Citation. Lawrance v. Elmore Bean Warehouse, 702 P.2d 930, 108 Idaho 892, 41 U.C.C. Rep. Serv. (Callaghan) 358 (Idaho Ct. App. July 9, 1985)
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Brief Fact Summary.
Elmore Bean Warehouse, Inc., (Appellant), appeals a judgment by the district court denying relief from the terms of its contract with Lawrance on the grounds of commercial impracticability.
Synopsis of Rule of Law.
In order to prove commercial impracticability, a buyer must show it can operate only at a loss and the loss will be so severe and unreasonable that failure to excuse performance would result in a grave injustice.
Appellant contracted to purchase pinto beans from Appellee, a grower. The market price dropped dramatically below the contract price. Appellant paid only 15% of the contract price and Appellee filed suit for the remainder.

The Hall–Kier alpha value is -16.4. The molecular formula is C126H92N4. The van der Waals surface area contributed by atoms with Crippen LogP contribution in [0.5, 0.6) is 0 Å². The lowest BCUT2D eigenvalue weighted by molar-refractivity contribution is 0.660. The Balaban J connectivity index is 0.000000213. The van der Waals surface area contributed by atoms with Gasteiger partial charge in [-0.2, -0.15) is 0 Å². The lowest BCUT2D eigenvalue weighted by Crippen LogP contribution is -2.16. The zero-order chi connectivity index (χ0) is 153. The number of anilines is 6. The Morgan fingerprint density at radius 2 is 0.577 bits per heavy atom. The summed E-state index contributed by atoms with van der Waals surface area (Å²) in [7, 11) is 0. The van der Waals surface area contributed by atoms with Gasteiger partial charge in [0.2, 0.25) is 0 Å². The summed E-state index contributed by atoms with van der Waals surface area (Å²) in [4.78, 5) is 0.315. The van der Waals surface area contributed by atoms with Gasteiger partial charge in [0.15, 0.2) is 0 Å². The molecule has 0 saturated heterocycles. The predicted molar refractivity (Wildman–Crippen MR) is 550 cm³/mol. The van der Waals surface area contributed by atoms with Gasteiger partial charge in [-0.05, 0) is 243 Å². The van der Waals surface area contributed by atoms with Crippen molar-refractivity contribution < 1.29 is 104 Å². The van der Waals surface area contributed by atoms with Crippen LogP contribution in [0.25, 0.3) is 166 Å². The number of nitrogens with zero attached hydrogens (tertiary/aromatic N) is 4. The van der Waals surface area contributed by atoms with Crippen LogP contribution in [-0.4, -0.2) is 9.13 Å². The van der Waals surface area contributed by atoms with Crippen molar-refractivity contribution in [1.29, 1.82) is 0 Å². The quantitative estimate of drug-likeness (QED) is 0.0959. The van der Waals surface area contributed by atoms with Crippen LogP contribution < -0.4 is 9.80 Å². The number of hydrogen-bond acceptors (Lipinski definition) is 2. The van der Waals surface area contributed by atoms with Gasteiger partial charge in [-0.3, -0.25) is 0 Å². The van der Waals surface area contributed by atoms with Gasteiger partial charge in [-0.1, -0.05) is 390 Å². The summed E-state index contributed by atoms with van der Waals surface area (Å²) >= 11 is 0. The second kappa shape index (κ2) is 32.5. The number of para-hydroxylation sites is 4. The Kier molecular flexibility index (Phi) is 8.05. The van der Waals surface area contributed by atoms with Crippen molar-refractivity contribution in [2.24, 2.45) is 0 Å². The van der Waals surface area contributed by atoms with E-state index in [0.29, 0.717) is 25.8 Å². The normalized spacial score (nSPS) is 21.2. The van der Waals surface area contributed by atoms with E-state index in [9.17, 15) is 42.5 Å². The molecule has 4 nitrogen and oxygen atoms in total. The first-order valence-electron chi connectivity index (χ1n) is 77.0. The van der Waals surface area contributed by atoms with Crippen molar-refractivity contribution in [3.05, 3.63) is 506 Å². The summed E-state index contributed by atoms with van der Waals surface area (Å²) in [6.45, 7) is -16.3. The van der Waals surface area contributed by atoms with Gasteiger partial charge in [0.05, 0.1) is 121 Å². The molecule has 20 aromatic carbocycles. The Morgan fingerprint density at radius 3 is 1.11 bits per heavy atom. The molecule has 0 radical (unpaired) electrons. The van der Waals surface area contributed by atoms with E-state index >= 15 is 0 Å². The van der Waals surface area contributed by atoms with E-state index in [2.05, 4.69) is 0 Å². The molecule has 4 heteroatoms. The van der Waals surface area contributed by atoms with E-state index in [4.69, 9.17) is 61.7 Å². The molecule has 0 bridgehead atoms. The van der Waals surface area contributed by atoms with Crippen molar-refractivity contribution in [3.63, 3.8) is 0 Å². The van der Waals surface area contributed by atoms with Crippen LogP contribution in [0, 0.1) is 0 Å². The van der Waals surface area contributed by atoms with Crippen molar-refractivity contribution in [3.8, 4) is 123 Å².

Whether a buyer can claim commercial impracticability to excuse him from a contract because of a drop in the market price.
No. Mere market shifts do not usually discharge performance.
It appears that Appellant risked a change in the market price by signing to buy the beans at a fixed price. Virtually all contracts based on a fixed price could be subject to modification if a change in the market occurred. Allowing a buyer to claim commercial impracticability in these cases would invite countless lawsuits. Therefore, buyers must show that they can operate only at a loss and the loss will be so severe and unreasonable that failure to excuse performance could result in a grave injustice. Mere market shifts, or financial inability do not usually discharge performance.